Red tide plagues Florida beaches on all sides of state

This May 15, 2018 photo shows a sign at the edge of a public beach marking where private beaches begin in Santa Rosa Beach, Fla. A new Florida law is set to reignite a fight over beach access in a Florida Panhandle county known for its pristine, sugar-white sand and rolling dunes, right in time for the July 4th holiday. Walton County Sheriff Michael Adkinson says the law that takes effect July 1 will void a local ordinance that allows public access to sand that's owned by beachfront property owners. If unwelcome beachgoers refuse to leave, they'll be arrested for trespassing. (AP Photo/Brendan Farrington)

MIAMI BEACH, Fl — Many of Florida's famous beaches were empty Thursday because of a red tide outbreak that for the first time in decades is plaguing both the Gulf and Atlantic coasts at once.

While the Gulf Coast has suffered the brunt of the toxic algae outbreak all summer, it only just showed up this week on the Atlantic beaches of South Florida. Miami-Dade County closed Haulover Beach — including a popular nudist section — early Thursday and the growing crisis prompted Gov. Rick Scott to announce $3 million in state assistance for five counties in the region.

"It's very rare for us to have it over here," said Lieutenant Matthew Sparling of Miami- Dade Fire Rescue Ocean Rescue. "People come here to be on the beaches and they don't want to be coming down here to be exposed to red tide or sewage spills or whatnot, ... so yeah, I think we can be in trouble. "

Red tide can cause breathing problems in humans. It's been blamed for tons and tons of dead fish on miles of beaches. At least six Palm Beach County beaches have been closed since the weekend because of the outbreak.


State officials say a red tide bloom that began last fall now stretches along roughly 135 miles (215 kilometers) of Florida's southwest coast.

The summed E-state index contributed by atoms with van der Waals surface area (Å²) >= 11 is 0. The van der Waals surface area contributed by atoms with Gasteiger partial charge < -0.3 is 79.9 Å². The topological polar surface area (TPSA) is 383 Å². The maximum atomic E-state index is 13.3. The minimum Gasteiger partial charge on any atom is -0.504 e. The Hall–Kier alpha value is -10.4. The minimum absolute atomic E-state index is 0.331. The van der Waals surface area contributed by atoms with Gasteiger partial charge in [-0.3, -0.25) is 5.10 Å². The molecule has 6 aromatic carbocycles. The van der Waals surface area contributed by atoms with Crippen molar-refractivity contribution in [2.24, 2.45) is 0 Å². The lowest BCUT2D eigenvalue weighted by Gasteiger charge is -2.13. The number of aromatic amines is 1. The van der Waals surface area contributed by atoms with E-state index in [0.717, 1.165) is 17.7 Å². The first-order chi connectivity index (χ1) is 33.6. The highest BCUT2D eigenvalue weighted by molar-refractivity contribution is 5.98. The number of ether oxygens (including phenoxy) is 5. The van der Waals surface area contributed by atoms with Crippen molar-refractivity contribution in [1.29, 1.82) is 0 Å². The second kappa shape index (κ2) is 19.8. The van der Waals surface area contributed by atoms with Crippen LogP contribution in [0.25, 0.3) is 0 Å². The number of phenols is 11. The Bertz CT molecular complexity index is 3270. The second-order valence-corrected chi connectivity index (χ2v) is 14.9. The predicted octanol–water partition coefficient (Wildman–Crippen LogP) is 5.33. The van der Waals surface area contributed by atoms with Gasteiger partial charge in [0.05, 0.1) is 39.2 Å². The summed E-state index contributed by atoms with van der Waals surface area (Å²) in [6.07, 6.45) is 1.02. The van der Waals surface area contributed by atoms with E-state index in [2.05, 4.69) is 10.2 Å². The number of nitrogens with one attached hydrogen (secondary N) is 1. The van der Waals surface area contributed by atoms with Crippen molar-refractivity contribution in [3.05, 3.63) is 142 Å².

In Florida's Panhandle, crews of county jail inmates are cleaning up piles of dead fish killed by a red tide bloom near Panama City Beach.

Nick Shay, Professor of Ocean Sciences, University of Miami Rosenstiel School of Marine and Atmospheric Science, said the currents that would take red tide from the Gulf of Mexico into the Atlantic Ocean are always circulating, but the levels of algae in the Gulf are extremely high.

The strength of the fast-moving currents that circulate from the Gulf into the Florida Straits and then up along Florida's Atlantic coast are a reason the oil spill in 2010 was such a concern for the entire state, even though only a small portion of beaches in the Panhandle ultimately were affected, Shay said.

"This year has been an anomalous year for red tide," Shay said, but the algae's reach to the east coast, "it happens. The circulation is relatively constant and known. That's not a stretch."

The Florida Current, which forms the core of the Gulf Stream, can meander widely, bringing red tide close to shore quickly or holding it out at sea for long periods of time. "These meanders can occur daily or weekly or seasonally," Shay said. "If the Florida Current meanders toward the coast, that could amplify an already bad situation into a worst case scenario."

Scott's announced aid was in the form of $3 million in grants from Florida Department of Environmental Protection for Lucie, Martin, Palm Beach, Broward and Miami-Dade counties to help mitigate the effects of red tide.

The King Tides expected in South Florida in October and November also could worsen the outbreak, as high levels of seawater push into shore, if large amounts of the algae are flowing close to the shoreline.

Vincent Lovko, a staff scientist at Mote Marine Laboratory in Sarasota, said the last time a red tide outbreak affected the Atlantic coast was in the mid-1990s.

Haulover Beach in Miami — a stretch of sand known for being popular with nude sunbathers — was nearly empty Thursday afternoon. The few beachgoers were asked to leave by county officials.

Lifeguard Axel Decamillis sat in his truck wearing a respiratory mask on the south portion of the beach bordered by a jetty.

"I'd rather be safe than sorry," Decamillis said. "We call this area ground zero," he added.


Ellis Rua and Josh Replogle contributed to this report from Miami. Tamara Lush reported from St. Petersburg.